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French Free U.S. Fugitive For Now

September 29, 1998

BORDEAUX, France (AP) _ American fugitive Ira Einhorn won a new reprieve from jail Tuesday, telling a French court considering another U.S. extradition request that he has put his days of disappearing behind him.

``I will remain here. I want to live in France and stay in France,″ said the former New Age leader convicted in absentia in Pennsylvania for the 1977 murder of his girlfriend.

The prosecution had argued that mounting U.S. pressure might prompt Einhorn to flee the country. Einhorn, 57, beat an extradition request last December but was re-arrested Sept. 20.

Sporting cropped white hair, a long goatee and a suntan, Einhorn was escorted to pick up his belongings from a nearby jail.

But his time out of custody may not last long if French courts decide to extradite him. Einhorn is also required to check in weekly with police until a Dec. 1 extradition hearing.

Einhorn’s longtime Swedish companion Anika Flodin, who lived with him in a converted mill in the Bordeaux region, gasped as the ruling was read, then ran from the courtroom.

``I’m very happy. I knew it, and I’m very confident,″ she told reporters. She called the U.S. extradition request ``a legal attempt to kidnap my husband,″ adding that it was ``100 percent void of human rights.″

While at-large for 16 years, Einhorn married under his alias, Eugene Mallon, a name borrowed from an Irish friend, putting the official status of the marriage in doubt.

Defense lawyers said Tuesday they feared Pennsylvania authorities might revoke a recent law promising Einhorn a retrial if extradited. They also fear he may be given a death sentence there, which is contrary to French law.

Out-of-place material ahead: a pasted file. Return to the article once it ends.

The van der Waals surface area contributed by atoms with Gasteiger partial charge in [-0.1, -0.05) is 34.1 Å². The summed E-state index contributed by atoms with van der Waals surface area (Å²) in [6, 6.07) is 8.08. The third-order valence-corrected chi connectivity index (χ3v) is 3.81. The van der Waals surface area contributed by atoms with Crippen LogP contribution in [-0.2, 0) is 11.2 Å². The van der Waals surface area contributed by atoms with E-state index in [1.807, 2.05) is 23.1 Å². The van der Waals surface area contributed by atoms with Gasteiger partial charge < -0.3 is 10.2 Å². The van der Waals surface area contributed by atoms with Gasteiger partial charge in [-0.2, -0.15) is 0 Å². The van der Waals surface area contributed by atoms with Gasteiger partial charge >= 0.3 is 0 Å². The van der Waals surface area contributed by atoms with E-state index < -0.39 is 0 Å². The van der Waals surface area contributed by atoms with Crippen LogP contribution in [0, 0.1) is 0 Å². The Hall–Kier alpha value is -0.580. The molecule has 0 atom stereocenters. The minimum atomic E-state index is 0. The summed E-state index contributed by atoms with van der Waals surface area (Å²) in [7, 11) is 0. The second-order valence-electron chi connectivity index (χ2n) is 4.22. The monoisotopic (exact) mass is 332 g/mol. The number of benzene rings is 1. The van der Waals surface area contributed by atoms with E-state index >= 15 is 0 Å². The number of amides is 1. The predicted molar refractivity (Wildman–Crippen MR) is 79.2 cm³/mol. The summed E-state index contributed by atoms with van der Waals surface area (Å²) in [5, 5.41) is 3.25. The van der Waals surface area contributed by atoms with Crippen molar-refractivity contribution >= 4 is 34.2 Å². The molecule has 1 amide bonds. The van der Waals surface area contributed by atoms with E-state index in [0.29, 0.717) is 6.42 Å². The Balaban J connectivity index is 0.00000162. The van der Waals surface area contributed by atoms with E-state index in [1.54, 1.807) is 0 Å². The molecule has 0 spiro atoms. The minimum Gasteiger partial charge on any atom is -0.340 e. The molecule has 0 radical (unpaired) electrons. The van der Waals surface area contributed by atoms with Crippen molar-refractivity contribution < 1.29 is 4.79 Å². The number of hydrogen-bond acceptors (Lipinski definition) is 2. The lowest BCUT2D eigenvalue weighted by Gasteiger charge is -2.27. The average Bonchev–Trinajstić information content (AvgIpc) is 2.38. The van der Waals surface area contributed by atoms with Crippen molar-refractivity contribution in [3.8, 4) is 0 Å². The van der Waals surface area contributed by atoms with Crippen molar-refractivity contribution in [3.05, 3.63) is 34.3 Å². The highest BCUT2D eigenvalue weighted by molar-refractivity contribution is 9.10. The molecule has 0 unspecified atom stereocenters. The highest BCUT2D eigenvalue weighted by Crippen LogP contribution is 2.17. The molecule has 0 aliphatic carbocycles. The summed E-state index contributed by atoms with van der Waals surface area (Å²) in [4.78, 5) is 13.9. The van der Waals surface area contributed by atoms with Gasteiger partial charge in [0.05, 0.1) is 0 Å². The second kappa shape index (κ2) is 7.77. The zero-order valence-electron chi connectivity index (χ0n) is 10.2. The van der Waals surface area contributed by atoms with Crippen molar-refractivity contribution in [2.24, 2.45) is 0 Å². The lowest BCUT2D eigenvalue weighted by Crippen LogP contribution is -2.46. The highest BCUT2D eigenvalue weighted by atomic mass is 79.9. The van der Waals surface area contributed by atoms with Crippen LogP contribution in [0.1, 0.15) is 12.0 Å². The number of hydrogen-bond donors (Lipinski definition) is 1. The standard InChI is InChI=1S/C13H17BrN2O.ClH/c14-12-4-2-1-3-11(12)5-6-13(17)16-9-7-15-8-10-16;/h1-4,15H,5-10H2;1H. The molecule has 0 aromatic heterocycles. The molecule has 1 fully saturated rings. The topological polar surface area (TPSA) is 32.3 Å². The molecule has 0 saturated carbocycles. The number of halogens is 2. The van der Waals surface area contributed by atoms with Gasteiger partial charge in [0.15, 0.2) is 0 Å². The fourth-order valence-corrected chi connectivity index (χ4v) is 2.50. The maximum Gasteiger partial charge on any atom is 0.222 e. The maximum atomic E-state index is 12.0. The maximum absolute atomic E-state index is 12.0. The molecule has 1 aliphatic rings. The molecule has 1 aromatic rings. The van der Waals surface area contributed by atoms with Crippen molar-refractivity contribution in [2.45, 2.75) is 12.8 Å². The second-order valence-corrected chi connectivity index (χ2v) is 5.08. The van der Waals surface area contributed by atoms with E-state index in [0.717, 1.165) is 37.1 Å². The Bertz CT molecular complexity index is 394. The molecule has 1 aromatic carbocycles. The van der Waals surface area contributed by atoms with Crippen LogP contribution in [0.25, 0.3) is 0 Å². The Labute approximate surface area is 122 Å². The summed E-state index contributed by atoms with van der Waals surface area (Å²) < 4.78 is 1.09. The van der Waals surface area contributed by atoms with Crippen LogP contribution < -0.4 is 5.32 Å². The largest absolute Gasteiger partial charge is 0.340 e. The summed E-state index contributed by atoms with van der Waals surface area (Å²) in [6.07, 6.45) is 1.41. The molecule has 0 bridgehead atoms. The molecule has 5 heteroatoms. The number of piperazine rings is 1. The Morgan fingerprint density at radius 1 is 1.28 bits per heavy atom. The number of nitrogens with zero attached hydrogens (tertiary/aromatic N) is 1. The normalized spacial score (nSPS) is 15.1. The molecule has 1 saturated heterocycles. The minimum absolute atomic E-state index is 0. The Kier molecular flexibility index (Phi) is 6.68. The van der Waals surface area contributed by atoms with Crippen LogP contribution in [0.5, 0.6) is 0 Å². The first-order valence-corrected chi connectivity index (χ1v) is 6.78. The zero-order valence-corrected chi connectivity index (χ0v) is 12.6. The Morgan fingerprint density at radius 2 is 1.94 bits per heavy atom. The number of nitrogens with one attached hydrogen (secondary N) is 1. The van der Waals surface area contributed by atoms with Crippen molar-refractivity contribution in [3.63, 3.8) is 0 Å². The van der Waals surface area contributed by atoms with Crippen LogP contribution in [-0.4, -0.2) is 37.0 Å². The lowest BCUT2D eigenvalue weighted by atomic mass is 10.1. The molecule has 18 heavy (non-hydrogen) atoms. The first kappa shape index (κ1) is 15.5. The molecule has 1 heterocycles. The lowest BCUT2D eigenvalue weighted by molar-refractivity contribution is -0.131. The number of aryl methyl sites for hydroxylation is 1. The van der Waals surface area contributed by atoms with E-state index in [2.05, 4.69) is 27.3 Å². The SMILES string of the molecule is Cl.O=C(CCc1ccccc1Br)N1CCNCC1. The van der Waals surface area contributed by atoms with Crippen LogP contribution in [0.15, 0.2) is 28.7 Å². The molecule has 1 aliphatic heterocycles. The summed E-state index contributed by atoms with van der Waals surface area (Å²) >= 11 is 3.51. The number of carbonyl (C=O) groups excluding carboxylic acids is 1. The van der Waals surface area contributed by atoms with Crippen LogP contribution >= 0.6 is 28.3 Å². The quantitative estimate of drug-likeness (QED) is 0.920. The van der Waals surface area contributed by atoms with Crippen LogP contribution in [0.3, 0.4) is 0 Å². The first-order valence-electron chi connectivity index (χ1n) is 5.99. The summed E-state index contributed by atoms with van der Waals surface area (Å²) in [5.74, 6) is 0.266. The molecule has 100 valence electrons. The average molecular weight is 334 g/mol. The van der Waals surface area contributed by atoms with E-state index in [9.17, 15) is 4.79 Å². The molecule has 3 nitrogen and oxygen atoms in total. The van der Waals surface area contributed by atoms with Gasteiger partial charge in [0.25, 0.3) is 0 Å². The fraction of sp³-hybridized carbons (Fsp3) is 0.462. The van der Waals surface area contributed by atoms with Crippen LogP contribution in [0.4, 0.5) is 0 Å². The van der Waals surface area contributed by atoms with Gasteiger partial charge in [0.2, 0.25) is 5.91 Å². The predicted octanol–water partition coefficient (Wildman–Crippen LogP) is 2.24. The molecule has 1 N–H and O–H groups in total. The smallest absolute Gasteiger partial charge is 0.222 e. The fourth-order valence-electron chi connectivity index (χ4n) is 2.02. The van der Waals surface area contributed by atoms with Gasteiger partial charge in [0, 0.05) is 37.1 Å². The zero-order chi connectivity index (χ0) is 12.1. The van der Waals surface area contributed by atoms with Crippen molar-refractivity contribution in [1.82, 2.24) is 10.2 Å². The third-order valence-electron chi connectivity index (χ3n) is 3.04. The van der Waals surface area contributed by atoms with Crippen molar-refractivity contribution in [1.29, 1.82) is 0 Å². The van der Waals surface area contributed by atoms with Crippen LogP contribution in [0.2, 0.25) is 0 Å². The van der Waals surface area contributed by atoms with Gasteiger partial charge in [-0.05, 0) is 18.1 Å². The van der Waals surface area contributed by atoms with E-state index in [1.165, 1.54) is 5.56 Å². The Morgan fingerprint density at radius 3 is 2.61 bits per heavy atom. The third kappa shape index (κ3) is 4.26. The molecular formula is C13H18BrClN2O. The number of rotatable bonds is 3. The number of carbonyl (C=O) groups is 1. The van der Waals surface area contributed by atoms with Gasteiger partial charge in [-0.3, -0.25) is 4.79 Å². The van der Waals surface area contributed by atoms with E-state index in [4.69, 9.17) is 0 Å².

They poured scorn on Pennsylvania’s bid to extradite him.

``A law has been made specifically for Einhorn, and this is scandalous,″ said defense lawyer Dominique Delthil, referring to a new law passed in Pennsylvania that would allow Einhorn a retrial, as France has insisted.

Einhorn appeared relaxed but focused during the approximately 50-minute hearing, often smiling at his companion.

``The reason I want to be released is because of what prison does to me,″ Einhorn told the judge. ``It has ruined my life.″

Einhorn was sentenced in absentia to life in prison for the murder of Helen ``Holly″ Maddux _ a crime he denies even though police found her corpse stuffed in a trunk in his closet.

After 16 years in hiding, Einhorn was tracked down and arrested at his home in June 1997. But in December, a French court refused to extradite Einhorn, citing a French law that would have required a retrial in Pennsylvania.

Einhorn, a prominent anti-war campaigner in the 1960s, was courted by an international network of scientists, corporate sponsors and wealthy benefactors drawn to his vision of a New Age. He became a consultant for Bell Telephone of Pennsylvania and was later a Harvard fellow.

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